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Old 02-26-2013, 10:46 AM   #6 (permalink)
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Nah, the foam isn't going to work for this part. It's too slow, bendy, soft, messy, nasty, dumb.

Also, I just don't like it. Several attempts at making various parts with it over the last 5 years, much disappointment.

Working the rigid foam is easier, faster, more precise.

Quote:
The rigid foam your using, is it like styrofoam insulation? Will you be coating it or covering it with anything?
Exactly - rigid foam insulation. (Not styrofoam... more dense. I'll get the name off it later.) I started shaping the parts last night, and it's much better to work with than the bendy, soft, messy, nasty expanding foam.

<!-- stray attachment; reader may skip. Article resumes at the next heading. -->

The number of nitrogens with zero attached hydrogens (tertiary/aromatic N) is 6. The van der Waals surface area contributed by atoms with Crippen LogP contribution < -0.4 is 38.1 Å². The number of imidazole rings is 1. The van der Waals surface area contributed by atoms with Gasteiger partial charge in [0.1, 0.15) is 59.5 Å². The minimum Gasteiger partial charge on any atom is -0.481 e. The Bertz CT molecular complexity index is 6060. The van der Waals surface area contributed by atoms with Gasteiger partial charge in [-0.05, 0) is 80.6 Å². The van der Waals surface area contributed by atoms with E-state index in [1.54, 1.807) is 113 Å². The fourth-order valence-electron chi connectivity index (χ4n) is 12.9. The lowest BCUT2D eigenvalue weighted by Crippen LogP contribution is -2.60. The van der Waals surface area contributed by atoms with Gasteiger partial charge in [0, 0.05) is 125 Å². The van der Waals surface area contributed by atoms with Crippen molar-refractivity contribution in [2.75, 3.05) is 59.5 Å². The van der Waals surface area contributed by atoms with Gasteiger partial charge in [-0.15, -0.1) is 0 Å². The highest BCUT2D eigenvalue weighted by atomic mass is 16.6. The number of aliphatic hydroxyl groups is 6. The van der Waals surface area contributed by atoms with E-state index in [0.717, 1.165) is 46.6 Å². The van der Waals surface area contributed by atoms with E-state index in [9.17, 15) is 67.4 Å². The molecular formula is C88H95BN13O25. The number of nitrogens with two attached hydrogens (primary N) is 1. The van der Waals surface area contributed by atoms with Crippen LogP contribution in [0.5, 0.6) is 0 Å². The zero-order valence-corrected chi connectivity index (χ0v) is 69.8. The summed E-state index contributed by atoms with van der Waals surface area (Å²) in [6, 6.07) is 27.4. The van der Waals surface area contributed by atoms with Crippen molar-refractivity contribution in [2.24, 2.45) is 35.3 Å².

I'll be coating it with 2 part epoxy (doesn't eat foam).

I'll post up pics of my progress later, after today's session.

Enemy number 1:

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Old 02-26-2013, 10:52 AM   #7 (permalink)
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Another option is to fiberglass first, then fill in with foam, then fiberglass over the top of the foam. If you fiberglass first, you can remove the fiberglass 'form' and then fill it with expanding foam. The form should be rigid enough to work with. I think if I was to redo my pretty prius grill block I'd go this way. The foam is hard to form and if you want to finish it nice that means lots of sanding and the foam eventually gets squished. If you do it this way, there is a hard backing that will prevent this.